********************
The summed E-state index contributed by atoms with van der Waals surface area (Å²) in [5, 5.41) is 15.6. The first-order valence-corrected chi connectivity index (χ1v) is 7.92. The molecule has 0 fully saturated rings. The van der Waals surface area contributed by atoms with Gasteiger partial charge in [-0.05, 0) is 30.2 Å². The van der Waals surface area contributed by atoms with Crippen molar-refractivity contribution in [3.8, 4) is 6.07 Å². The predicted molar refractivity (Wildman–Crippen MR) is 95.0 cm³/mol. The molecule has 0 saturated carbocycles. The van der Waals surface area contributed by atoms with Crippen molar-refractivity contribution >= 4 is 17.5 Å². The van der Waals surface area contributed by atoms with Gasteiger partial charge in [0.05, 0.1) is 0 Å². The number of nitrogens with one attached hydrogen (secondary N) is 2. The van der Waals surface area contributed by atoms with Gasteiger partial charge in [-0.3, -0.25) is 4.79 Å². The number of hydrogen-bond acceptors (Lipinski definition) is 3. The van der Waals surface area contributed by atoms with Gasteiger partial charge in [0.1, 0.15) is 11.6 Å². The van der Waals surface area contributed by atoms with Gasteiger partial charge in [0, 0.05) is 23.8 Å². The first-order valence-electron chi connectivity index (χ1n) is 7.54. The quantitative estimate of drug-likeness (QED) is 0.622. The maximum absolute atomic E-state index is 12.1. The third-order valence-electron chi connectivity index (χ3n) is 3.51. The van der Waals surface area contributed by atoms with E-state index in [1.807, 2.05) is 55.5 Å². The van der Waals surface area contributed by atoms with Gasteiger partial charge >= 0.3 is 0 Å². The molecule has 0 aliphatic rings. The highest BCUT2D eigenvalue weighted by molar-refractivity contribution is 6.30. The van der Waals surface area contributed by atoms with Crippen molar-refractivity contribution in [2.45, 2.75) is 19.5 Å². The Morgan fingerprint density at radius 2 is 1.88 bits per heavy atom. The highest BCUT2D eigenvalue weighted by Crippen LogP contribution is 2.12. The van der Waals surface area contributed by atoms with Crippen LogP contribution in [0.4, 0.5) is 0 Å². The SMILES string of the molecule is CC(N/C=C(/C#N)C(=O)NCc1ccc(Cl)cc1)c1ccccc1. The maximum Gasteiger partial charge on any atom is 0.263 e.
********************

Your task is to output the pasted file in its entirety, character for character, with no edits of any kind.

The summed E-state index contributed by atoms with van der Waals surface area (Å²) in [5, 5.41) is 15.6. The first-order valence-corrected chi connectivity index (χ1v) is 7.92. The molecule has 0 fully saturated rings. The van der Waals surface area contributed by atoms with Gasteiger partial charge in [-0.05, 0) is 30.2 Å². The van der Waals surface area contributed by atoms with Crippen molar-refractivity contribution in [3.8, 4) is 6.07 Å². The predicted molar refractivity (Wildman–Crippen MR) is 95.0 cm³/mol. The molecule has 0 saturated carbocycles. The van der Waals surface area contributed by atoms with Crippen molar-refractivity contribution >= 4 is 17.5 Å². The van der Waals surface area contributed by atoms with Gasteiger partial charge in [0.05, 0.1) is 0 Å². The number of nitrogens with one attached hydrogen (secondary N) is 2. The van der Waals surface area contributed by atoms with Gasteiger partial charge in [-0.3, -0.25) is 4.79 Å². The number of hydrogen-bond acceptors (Lipinski definition) is 3. The van der Waals surface area contributed by atoms with Gasteiger partial charge in [0.1, 0.15) is 11.6 Å². The van der Waals surface area contributed by atoms with Gasteiger partial charge in [0, 0.05) is 23.8 Å². The first-order valence-electron chi connectivity index (χ1n) is 7.54. The quantitative estimate of drug-likeness (QED) is 0.622. The maximum absolute atomic E-state index is 12.1. The third-order valence-electron chi connectivity index (χ3n) is 3.51. The van der Waals surface area contributed by atoms with E-state index in [1.807, 2.05) is 55.5 Å². The van der Waals surface area contributed by atoms with Gasteiger partial charge >= 0.3 is 0 Å². The molecule has 0 aliphatic rings. The highest BCUT2D eigenvalue weighted by molar-refractivity contribution is 6.30. The van der Waals surface area contributed by atoms with Crippen molar-refractivity contribution in [2.45, 2.75) is 19.5 Å². The Morgan fingerprint density at radius 2 is 1.88 bits per heavy atom. The highest BCUT2D eigenvalue weighted by Crippen LogP contribution is 2.12. The van der Waals surface area contributed by atoms with Crippen LogP contribution in [0.4, 0.5) is 0 Å². The SMILES string of the molecule is CC(N/C=C(/C#N)C(=O)NCc1ccc(Cl)cc1)c1ccccc1. The maximum Gasteiger partial charge on any atom is 0.263 e.